As Marcy stood chatting with another mom at their daughters’ soccer game, she noticed out of the corner of her eye that her 10-year-old daughter Halley was playing very aggressively. She was kicking the ball in a too-hard, undirected, and out-of-control fashion. As she watched, she saw Halley kick so hard that she missed the ball altogether, and then sit down on the field appearing to be in tears.

Macy and Halley

Marcy walked over to meet Halley on the sideline, where the coach sent her to cool down. “What’s going on Halley?” she asked her daughter. (This question tells Halley that her feelings are visible and important.)

“I hate soccer and I don’t want to play ever again,” Halley exclaimed with disgust in her voice.

“What’s making you so angry right now, Hon?” (Marcy has named the feeling for her daughter).

“Sophia and Katy were ganging up on me before practice, and they’re still doing it on the field. I hate those two,” Marcy explains, breaking into tears now.

“Aw, Halley, it always hurts so much to get ganged up on. No one likes that!” (Here Marcy has validated Halley’s feelings as understandable while also establishing that her painful experience happens to other people too.)

“You can handle this Halley. I know you’re hurt, but you can put that aside for now and finish the game. Then we’ll talk about what to do about Sophia and Katy on the way home, OK?” Putting her hand in the air for their trademark “pinky high-five,” Marcy says. “You’re strong and you got this.” Halley does the high-five with her mom and nods her head reluctantly. (Here Marcy has shown Halley that her feelings can be managed, and also how to do it.)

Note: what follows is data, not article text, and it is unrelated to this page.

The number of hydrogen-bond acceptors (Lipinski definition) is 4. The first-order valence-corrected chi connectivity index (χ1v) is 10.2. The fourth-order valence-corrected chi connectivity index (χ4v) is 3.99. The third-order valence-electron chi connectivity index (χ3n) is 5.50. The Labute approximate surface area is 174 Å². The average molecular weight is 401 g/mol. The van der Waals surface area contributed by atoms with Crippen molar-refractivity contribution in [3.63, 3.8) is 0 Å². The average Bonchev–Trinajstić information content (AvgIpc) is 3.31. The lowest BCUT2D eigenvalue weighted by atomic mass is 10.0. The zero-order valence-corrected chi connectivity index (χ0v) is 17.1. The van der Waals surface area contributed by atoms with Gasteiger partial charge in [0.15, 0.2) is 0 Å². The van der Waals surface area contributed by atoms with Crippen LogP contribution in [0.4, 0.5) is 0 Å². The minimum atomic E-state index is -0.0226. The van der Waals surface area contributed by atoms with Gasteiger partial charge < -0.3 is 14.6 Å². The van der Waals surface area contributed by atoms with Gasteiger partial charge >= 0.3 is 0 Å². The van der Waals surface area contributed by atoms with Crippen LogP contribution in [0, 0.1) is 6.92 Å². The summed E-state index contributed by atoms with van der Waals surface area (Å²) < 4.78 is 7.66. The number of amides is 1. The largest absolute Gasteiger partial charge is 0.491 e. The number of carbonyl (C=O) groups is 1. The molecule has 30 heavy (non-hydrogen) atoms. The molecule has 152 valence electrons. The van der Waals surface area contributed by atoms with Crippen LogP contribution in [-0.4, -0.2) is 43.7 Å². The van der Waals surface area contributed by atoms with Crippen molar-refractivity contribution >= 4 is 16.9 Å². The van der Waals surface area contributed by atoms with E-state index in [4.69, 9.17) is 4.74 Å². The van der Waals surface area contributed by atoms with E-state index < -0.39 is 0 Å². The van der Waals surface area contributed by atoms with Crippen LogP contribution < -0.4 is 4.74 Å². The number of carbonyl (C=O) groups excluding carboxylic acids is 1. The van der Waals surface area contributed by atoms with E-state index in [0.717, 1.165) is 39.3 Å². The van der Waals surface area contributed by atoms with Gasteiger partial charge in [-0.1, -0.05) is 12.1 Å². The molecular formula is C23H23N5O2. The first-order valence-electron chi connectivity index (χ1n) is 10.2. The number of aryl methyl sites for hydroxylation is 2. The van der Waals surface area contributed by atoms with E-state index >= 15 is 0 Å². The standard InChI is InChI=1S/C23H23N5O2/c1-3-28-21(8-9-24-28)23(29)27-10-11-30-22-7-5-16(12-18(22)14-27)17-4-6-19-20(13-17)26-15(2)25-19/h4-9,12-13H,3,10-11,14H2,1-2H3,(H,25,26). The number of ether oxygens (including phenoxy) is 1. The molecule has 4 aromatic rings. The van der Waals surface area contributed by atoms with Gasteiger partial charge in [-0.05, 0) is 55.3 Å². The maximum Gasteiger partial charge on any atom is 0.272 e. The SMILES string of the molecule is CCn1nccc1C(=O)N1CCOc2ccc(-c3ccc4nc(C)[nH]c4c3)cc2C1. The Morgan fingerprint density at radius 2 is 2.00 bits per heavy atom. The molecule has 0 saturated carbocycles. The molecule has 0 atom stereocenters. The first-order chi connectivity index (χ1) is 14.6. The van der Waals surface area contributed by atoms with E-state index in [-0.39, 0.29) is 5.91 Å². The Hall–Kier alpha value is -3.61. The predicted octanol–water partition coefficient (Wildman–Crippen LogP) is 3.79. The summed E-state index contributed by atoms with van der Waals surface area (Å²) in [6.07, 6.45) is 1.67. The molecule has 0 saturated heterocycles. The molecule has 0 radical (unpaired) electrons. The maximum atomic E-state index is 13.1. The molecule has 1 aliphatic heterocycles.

Years from now, at age 26, Halley will benefit from this exact experience. She will find herself feeling excluded at work, right before a meeting in which she has to present an important project. She will notice that she’s angry, and she will realize that her feelings matter. She will take a moment to identify the reason (she feels excluded).

Armed with this self-awareness of what she’s feeling and why she will now use the emotion management skills her mother taught her. She will say to herself, “I will think this through later. Right now I need to focus on this presentation.” With that, Halley will put a smile on her face and walk into the meeting looking composed and confident.

Marcy could have handled the soccer situation very differently. She might have walked over to Halley and said any of these things that any parent might say:

Pull it together, Kiddo and get back out there.